As it turns out, Love is the perfect book to usher in a more hopeful New Year—although not necessarily in the ways we might expect. It is the perfect book to remind ourselves and our children what it means to reach over the edge of fear, anger, uncertainty, sadness, and difference—and connect. And it is the perfect book to remind us that, whether in our happiest and darkest hours, love is present. We need only to open our eyes to it.

Written in the second person—at once, the narrator both intimately addresses the reader and refers to the global experience of childhood—the book opens with a fairly traditional, even expected proclamation of parental love: that of proud, adoring new parents keeping vigil beside their sleeping child.

Already we have a visual clue about the uncharted territory ahead: a brilliant display of racial, economic, cultural, and urban diversity, the likes of which have rarely been presented in a picture book that isn’t strictly about diversity. This is a book about life, about community. How refreshing that the pages actually look like the American towns and cities we dwell in.

As we turn the page, we begin to realize that this is not business as usual for a picture book tribute to love. In the second spread, de la Pena’s poetic text may be about a man playfully bouncing his toddler on his lap in the back of a taxi cab, but the foreground of the accompanying illustration tells a second story: that of a boy in a wheelchair presenting his hot dog to a homeless amputee on a park bench.

As we turn more pages, we are greeted with more manifestations of love, both the familiar and the unexpected. A father dances with his daughter on the sun-drenched roof of their trailer at sunset, while the mother, standing over the sink, carefully inspects a plate to ensure it’s clean. A police officer laughs while pulled in opposite directions by two squealing, gangly children, amidst the spray of the fire hydrant on a steamy summer afternoon.

De la Pena’s text marries with Long’s illustrations in ways that are sometimes indirect but always magical, creating an impression greater than the sum of its parts. In the case of the above sprinkler spread, the run-on words wash over us, helping us to imagine a scene even broader than what Long has painted. In fact, the words invite us to place ourselves in the picture.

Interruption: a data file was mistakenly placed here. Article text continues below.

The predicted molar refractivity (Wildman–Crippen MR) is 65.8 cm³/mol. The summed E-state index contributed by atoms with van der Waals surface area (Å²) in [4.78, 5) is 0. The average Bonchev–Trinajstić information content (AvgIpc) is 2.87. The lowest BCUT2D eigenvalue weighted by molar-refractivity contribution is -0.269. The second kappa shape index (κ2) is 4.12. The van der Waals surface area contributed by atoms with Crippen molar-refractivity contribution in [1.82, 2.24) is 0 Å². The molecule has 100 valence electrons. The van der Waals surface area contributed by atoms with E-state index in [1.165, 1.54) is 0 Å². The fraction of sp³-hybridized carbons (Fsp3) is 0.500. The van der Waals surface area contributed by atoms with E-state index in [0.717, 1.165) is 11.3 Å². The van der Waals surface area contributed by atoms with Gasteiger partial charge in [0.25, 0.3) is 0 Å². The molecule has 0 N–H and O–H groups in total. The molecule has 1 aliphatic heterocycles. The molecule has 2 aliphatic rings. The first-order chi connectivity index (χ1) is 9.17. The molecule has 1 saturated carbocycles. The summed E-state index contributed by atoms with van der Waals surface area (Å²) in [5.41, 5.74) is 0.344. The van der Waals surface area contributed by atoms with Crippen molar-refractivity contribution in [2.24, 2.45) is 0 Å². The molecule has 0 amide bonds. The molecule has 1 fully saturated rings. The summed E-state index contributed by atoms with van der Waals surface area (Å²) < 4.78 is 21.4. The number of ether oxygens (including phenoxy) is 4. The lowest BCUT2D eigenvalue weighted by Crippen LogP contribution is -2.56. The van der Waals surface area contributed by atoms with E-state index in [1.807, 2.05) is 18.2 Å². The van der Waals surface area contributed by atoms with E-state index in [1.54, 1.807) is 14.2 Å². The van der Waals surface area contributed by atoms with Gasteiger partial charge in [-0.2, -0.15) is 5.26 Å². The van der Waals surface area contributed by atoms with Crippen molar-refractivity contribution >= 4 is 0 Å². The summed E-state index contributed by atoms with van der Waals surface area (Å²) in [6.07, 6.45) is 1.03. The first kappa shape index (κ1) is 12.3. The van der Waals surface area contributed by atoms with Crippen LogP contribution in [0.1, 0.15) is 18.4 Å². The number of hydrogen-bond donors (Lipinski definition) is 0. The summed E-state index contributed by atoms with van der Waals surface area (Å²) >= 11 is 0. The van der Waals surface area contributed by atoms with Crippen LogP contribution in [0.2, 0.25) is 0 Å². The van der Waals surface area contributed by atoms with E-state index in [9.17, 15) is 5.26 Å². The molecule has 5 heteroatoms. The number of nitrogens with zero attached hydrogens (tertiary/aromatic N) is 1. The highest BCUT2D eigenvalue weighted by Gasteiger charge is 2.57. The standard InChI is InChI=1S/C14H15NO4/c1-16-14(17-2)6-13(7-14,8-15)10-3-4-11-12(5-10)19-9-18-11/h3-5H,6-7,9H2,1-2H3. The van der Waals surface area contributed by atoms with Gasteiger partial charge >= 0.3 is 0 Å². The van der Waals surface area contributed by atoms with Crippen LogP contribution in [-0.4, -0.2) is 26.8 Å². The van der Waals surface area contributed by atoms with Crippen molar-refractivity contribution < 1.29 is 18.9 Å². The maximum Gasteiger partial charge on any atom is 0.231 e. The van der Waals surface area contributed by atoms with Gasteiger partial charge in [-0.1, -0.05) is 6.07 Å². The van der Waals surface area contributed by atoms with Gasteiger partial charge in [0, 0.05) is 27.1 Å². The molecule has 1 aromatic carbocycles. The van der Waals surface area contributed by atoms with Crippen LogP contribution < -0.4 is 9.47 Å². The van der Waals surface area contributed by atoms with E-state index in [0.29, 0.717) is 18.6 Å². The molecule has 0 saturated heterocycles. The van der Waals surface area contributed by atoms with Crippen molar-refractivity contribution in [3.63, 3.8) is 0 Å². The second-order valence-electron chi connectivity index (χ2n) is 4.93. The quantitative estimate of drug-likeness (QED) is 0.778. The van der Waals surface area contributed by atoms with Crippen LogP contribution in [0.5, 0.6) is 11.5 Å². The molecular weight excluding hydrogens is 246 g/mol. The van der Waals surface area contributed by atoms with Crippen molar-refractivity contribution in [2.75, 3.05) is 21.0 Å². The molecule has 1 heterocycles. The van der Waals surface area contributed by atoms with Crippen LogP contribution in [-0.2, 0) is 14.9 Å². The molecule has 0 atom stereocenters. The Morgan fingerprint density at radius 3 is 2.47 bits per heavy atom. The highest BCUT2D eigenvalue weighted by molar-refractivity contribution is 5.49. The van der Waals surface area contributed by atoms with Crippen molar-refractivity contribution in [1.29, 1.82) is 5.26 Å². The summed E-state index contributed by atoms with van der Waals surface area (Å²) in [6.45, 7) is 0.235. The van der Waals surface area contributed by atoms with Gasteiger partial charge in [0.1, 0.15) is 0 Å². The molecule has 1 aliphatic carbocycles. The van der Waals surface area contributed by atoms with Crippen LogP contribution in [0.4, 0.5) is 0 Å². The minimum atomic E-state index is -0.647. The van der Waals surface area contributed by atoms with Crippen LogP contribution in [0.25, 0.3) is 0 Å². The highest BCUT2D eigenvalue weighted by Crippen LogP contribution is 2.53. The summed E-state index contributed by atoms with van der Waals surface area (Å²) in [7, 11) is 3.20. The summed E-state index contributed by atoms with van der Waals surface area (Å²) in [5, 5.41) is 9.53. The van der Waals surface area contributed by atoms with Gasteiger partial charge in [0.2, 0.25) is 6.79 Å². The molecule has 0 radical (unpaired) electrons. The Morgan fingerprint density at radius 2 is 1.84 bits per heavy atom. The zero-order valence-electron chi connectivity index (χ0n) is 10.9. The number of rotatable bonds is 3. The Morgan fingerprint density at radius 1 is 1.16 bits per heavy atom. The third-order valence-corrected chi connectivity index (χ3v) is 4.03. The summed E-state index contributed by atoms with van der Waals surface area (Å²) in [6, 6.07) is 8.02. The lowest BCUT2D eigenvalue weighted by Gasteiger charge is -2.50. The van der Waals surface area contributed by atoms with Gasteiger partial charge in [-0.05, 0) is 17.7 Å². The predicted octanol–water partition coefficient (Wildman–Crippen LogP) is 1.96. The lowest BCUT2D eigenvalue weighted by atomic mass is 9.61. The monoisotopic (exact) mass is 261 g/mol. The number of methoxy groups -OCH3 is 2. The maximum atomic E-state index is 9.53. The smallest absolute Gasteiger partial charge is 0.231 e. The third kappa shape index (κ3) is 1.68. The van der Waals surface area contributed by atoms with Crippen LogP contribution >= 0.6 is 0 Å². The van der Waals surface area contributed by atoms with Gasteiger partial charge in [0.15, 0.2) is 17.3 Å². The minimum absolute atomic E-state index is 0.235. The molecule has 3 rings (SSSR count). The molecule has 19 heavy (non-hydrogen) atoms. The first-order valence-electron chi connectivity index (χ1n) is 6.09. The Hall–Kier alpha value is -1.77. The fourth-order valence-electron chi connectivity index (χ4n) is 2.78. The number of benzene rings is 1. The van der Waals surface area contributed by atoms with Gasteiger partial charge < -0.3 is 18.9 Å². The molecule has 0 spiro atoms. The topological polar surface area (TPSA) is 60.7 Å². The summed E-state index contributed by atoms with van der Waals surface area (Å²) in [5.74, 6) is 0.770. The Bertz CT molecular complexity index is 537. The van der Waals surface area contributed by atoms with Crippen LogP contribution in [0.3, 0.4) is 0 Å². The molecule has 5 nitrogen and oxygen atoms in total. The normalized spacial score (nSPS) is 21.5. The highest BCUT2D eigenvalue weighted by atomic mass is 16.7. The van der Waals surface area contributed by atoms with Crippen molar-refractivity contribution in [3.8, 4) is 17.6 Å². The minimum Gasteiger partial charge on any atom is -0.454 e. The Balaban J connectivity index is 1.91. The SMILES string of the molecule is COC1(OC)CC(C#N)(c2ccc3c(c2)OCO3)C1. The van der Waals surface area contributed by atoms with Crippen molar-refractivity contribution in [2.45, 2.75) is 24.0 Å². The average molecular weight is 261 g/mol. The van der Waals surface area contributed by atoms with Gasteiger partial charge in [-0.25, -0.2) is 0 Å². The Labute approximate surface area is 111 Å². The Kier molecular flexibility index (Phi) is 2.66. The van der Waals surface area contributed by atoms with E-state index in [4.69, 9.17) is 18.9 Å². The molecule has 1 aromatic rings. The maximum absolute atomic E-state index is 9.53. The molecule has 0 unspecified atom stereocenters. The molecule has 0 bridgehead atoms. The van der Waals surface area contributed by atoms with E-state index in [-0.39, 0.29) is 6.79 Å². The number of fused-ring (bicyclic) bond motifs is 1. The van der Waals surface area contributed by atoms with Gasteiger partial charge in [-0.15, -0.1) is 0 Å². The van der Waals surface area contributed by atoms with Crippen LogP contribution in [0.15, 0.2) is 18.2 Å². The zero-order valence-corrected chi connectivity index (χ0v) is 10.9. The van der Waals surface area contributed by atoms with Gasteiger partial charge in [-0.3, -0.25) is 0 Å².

In a crowded concrete park,
you toddle toward summer sprinklers
while older kids skip rope
and run up to the slide, and soon
you are running among them,
and the echo of your laughter is love.

But just wait.

In a deeply moving essay for Time magazine about the process of writing Love, de la Pena confesses that his first draft was so focused on reassurance and uplift, so focused on painting a rosy picture of the world for his daughter, that it rang false. “I had failed to acknowledge any notion of adversity,” he writes. His next draft is what we have in our hands today.

About a third of the way through, the book begins to move from joy-filled moments to those of confusion, loss, hurt, and sadness. It’s as if the book is asking, what happens in these darker moments, in the ones that don’t get talked about, in the ones children don’t entirely understand?

In the book’s first demonstration of adversity, an old woman turns a young girl away from the smoke engulfing her burning apartment building and directs her instead towards the stars in the night sky. (In all of his illustrations, Long showcases just enough detail to conjure emotion, while keeping more frightening images at bay.)